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5.0 out of 5 starsAnnie’s story really caught me off guard!
Reviewed in the United States on July 4, 2019
This novel doesn't pull any punches, but it's worth the beating. Bottom line, Gorb is Gorb.
A psychedelic picaresque adventure through everything—the weirdness of American life, of capitalism, of language, of the mind, of interactions between beings, of being itself. Through the one big catlike eye of Gorb, a hyperproximal translator who moves through a town like an intergalactic Leopold Bloom (if Bloom could file a psionic request to dip into others’ minds rather than just delivering us to them) we have the privilege of seeing things anew, without preconceptions, a rare literary treat. The slapstick absurdity of the characters, from pseudo-cockney homeless individuals to buxom housewives to loquacious professors to cats who speak cat to Snargl'narg the Univitable, at first leads a conventional reader like me to see this novel as merely a playful romp, but it is also a devastating adventure into intimacy, as well as a philosophical inquiry into the nature of civilization, that thing that we’ve created together that keeps us from knowing one another. I won’t spoil it, but it starts with the amusement and discomfort of recognizing yourself in characters you had previously found ridiculous and ends with the beauty and horror of ultimate empathy.
It’s also damn quotable, full of beautifully crafted phrases and wisdom like: “[Humans'] thoughts were fragmented. Their linguiverses were schizocratic. Every infected brain was imprisoned in its personalized world of make-believe, obsessed with fictive tensions narrated by entropy and culture...their experience of the ultraverse was more reliant on defining than perceiving. Once they had defined a thing, they tended to stop perceiving its actual qualities, perceiving the definition instead." I won't say this book is a cure for this predicament, but it is a powerful counterforce.
If you a squeamish about the experimental, don’t be afraid: this novel is witty but also open-hearted and unpretentious. A therapist once told me to deal with my OCD thoughts by following them to their ultimate conclusion...maybe I don’t need to do that anymore. Read it and enjoy resetting your brain. In other words: a great read for writers.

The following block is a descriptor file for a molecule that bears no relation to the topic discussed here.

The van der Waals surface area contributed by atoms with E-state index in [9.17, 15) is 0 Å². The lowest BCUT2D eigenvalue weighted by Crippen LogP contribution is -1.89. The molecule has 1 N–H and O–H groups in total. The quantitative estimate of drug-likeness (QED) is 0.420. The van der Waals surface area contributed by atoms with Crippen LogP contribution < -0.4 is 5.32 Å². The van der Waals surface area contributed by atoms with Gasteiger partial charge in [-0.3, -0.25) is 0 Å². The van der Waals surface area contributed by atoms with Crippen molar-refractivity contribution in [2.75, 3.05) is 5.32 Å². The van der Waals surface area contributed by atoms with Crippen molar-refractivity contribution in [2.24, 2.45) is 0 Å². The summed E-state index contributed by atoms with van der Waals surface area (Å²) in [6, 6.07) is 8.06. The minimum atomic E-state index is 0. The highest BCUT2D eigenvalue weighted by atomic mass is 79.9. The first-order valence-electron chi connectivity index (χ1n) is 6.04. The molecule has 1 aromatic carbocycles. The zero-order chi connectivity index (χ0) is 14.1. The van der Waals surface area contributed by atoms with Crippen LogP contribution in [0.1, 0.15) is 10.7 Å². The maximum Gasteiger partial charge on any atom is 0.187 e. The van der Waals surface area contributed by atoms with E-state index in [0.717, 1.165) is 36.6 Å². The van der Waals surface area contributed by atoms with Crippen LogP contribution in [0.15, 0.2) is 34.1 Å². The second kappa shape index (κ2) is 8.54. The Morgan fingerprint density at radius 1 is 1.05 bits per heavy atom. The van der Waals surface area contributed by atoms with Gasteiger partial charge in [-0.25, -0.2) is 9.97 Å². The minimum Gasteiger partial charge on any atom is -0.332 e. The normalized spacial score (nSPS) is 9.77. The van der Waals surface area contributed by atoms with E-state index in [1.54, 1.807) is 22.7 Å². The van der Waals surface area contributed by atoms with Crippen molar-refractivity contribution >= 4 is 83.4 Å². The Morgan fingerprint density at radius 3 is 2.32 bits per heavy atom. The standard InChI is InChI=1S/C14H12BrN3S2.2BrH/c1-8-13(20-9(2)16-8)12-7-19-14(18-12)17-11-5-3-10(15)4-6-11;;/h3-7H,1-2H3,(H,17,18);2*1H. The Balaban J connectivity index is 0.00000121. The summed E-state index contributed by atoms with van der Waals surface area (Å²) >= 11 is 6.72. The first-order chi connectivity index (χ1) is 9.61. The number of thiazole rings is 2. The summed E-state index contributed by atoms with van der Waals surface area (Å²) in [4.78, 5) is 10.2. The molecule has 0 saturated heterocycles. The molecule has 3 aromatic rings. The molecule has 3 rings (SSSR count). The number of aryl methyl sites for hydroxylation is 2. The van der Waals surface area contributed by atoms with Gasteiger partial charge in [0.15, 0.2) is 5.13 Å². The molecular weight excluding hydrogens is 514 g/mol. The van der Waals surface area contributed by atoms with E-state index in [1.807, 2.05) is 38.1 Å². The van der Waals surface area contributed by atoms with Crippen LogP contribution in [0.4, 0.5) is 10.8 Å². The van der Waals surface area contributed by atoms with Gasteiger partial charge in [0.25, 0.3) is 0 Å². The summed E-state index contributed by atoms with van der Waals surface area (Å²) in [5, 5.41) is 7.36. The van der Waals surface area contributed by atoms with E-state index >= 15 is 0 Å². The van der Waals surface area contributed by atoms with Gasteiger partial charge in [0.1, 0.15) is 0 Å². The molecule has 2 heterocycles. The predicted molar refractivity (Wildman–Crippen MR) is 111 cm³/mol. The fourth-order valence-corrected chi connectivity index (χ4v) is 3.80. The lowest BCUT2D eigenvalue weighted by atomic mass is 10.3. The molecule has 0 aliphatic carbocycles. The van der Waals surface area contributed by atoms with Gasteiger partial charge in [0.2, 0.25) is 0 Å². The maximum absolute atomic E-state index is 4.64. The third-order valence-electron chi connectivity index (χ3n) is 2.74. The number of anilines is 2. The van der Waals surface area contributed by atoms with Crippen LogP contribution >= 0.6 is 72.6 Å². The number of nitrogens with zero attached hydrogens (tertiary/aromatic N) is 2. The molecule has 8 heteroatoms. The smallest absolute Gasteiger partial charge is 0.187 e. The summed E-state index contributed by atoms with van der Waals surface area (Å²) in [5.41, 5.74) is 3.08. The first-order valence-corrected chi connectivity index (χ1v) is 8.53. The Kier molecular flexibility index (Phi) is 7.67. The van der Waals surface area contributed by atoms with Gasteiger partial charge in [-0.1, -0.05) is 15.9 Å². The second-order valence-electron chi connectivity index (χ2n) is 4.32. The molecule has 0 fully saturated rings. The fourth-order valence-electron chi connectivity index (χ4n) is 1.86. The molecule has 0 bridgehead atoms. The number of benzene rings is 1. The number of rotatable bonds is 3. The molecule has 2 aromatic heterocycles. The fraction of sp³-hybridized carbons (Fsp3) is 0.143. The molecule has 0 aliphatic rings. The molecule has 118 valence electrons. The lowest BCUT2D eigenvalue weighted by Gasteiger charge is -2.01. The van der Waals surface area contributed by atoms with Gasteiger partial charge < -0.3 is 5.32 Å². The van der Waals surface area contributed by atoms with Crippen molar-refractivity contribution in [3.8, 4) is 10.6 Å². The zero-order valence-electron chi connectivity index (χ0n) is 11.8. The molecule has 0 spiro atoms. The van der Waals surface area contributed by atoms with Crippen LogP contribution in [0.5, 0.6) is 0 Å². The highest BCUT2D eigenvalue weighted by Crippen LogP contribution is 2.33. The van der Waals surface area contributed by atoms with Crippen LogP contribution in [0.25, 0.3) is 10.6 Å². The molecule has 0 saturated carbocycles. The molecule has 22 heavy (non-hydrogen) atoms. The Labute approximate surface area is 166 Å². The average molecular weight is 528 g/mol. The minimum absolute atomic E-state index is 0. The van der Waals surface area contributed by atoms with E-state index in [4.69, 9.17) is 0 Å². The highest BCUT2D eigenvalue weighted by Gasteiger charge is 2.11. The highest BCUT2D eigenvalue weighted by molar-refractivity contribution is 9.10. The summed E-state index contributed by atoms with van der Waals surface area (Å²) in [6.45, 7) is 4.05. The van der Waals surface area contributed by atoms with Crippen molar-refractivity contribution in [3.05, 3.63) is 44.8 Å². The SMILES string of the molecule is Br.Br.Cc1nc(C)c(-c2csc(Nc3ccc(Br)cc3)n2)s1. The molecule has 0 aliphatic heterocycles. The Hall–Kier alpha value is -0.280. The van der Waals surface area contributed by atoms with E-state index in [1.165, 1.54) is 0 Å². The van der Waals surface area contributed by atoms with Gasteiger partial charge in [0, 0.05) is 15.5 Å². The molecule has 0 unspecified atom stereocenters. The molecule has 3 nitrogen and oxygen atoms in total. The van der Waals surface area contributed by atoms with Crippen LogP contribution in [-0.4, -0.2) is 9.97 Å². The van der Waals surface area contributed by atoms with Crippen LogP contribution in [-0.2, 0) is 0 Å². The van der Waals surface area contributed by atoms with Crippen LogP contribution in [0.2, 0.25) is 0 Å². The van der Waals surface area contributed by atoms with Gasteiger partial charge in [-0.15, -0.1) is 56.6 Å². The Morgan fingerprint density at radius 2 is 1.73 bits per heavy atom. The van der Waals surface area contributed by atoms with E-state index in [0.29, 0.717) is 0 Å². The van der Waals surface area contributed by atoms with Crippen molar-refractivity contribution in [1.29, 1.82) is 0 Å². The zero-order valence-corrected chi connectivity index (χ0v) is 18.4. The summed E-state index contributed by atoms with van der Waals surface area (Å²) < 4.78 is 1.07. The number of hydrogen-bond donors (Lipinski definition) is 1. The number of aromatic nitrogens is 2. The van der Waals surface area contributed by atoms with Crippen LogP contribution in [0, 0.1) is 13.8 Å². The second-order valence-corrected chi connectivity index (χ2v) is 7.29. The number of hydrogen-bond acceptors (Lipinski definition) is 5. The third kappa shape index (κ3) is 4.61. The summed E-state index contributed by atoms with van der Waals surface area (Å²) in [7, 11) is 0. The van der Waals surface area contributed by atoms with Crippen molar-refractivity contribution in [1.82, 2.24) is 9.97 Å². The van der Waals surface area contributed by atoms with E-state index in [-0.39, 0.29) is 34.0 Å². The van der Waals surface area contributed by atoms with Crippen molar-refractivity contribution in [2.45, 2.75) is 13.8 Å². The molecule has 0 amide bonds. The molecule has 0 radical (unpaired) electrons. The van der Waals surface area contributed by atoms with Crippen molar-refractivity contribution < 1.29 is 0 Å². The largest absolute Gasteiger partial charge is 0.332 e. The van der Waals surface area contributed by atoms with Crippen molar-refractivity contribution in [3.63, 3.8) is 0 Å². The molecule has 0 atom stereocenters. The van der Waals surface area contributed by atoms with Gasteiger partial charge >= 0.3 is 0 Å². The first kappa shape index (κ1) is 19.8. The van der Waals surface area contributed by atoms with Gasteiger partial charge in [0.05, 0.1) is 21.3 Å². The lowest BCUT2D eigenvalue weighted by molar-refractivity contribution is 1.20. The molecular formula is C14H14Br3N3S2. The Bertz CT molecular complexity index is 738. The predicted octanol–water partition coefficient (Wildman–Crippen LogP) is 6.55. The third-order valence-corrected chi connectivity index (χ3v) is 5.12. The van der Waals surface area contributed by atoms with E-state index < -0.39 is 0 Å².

5.0 out of 5 starsA high-octane mindf^&* trip through the strangest world of all: our own
Reviewed in the United States on June 10, 2018
A heady, playful, subversive, hilarious take on our world as seen through the eyes of an (innocent?) alien observer, hanging its razor-sharp wit and raucous imagery on the already-destructive structure of Carroll's "Alice in Wonderland." This book is for people who like: horse races, horse racists, lobsters, philosophy, iconoclasm, shellfish, men named Crazy Horse, women named Hard Luck Annie. It's a book for head trippers, day trippers, and bodice rippers. The illustrations, reminiscent of vintage blacklight posters, are a fine accompaniment to the formally experimental and irrepressibly irreverent prose. This will be the book you shove into the hands of all your friends and say, "%$^&, man, you gotta read this."
5.0 out of 5 starsA Journey Through Humanity by the Way of A Galactic Visitor
Reviewed in the United States on June 28, 2018
I went into this book not quite knowing what to expect, but what I experienced was far more rewarding than I could have imagined. Take The Canterbury Tales and its musings on human nature, add the sci-fi conventions of something along the lines of Doctor Who, and tie it all together with beautiful art and philosophical musings on the nature of humanity, our society, and existence in this universe as a whole. While the initial few chapters take some adjusting due to the nature of the writing - without giving anything away, it's a distinct part of the narrator's character development - it's a challenge worth taking. This book is thoughtful, creative, hilariously cynical, but it still offers hope at the same time. You're fated to read it.
Think the worst of your neighbors. Vonnegut in the era of Breaking Bad. An early season of All in the Family, with R. Crumb in the writer's room. There is an autobiographical film of familiarity left on these pages. A dust left from a broken suburban paradise. Best wash your hands after reading. But read this book you should. A few times, just to unpack what's really being programmed into your psyche. Don't ask me what that may be though. It's up to the Author to know and yourselves to suss out.
It was good, I enjoyed it. I think you will too. This is the third time I've tried writing this review and I'm not even sure this one will work, but since I mentioned it, it will definitely work. If you want to know more about the book read the other reviews they are very good. Again, since this is my third attempt I have no idea what I wrote before but does it even matter at this point?
5.0 out of 5 starsWhat an out of this world, extraordinary Book!
Reviewed in the United States on April 20, 2020
Not for your normal humanoid, but this book is for true intergalactic explorers. Get settled in nice and comfy with your weird wild and wonderful self for this wild ride with Gorb as your leader, just remember Gorb merely is... I've only started down this rabbit hole, but my senses are already tingling with excitement as I thumb through this psychedelic thriller.
One of the best reads I've had in a long time. If Hitchhikers Guide to the Galaxy and House of Leaves had a baby, you would get this mind opening/brain tuning work of art known as Gorb in the Schitzocratic Linguiverse. If my prayers are answered they'll make a movie out of this one day. Seriously, do yourself a favor and don't pass this one up